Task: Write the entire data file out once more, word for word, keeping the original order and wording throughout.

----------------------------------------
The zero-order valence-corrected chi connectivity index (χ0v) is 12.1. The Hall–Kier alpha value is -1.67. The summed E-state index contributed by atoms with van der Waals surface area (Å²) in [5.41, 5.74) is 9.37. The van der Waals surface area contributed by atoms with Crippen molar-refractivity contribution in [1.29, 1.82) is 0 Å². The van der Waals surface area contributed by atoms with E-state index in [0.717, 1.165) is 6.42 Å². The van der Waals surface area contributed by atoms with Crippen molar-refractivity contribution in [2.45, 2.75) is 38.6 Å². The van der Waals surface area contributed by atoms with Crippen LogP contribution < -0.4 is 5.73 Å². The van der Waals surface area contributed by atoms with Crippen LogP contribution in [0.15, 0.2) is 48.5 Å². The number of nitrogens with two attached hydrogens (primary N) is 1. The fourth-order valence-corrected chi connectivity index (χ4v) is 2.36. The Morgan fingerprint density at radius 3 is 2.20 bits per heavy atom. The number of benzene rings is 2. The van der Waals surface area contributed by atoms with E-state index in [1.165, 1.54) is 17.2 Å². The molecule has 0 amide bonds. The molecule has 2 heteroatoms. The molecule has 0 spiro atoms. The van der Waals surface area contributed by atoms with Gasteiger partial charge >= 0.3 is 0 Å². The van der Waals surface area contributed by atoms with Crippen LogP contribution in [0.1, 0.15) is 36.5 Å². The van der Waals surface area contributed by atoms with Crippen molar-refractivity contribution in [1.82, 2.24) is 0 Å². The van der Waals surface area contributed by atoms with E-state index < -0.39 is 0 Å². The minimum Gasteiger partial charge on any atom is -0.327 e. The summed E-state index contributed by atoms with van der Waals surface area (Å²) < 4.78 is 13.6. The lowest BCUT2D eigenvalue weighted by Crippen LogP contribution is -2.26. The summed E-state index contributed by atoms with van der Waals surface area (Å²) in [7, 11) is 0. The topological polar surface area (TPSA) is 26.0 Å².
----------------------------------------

The zero-order valence-corrected chi connectivity index (χ0v) is 12.1. The Hall–Kier alpha value is -1.67. The summed E-state index contributed by atoms with van der Waals surface area (Å²) in [5.41, 5.74) is 9.37. The van der Waals surface area contributed by atoms with Crippen molar-refractivity contribution in [1.29, 1.82) is 0 Å². The van der Waals surface area contributed by atoms with E-state index in [0.717, 1.165) is 6.42 Å². The van der Waals surface area contributed by atoms with Crippen molar-refractivity contribution in [2.45, 2.75) is 38.6 Å². The van der Waals surface area contributed by atoms with Crippen LogP contribution < -0.4 is 5.73 Å². The van der Waals surface area contributed by atoms with Crippen LogP contribution in [0.15, 0.2) is 48.5 Å². The number of nitrogens with two attached hydrogens (primary N) is 1. The fourth-order valence-corrected chi connectivity index (χ4v) is 2.36. The Morgan fingerprint density at radius 3 is 2.20 bits per heavy atom. The number of benzene rings is 2. The van der Waals surface area contributed by atoms with E-state index in [1.165, 1.54) is 17.2 Å². The molecule has 0 amide bonds. The molecule has 2 heteroatoms. The molecule has 0 spiro atoms. The van der Waals surface area contributed by atoms with Gasteiger partial charge >= 0.3 is 0 Å². The van der Waals surface area contributed by atoms with Crippen LogP contribution in [0.1, 0.15) is 36.5 Å². The van der Waals surface area contributed by atoms with Crippen molar-refractivity contribution in [1.82, 2.24) is 0 Å². The van der Waals surface area contributed by atoms with E-state index < -0.39 is 0 Å². The minimum Gasteiger partial charge on any atom is -0.327 e. The summed E-state index contributed by atoms with van der Waals surface area (Å²) < 4.78 is 13.6. The lowest BCUT2D eigenvalue weighted by Crippen LogP contribution is -2.26. The summed E-state index contributed by atoms with van der Waals surface area (Å²) in [7, 11) is 0. The topological polar surface area (TPSA) is 26.0 Å².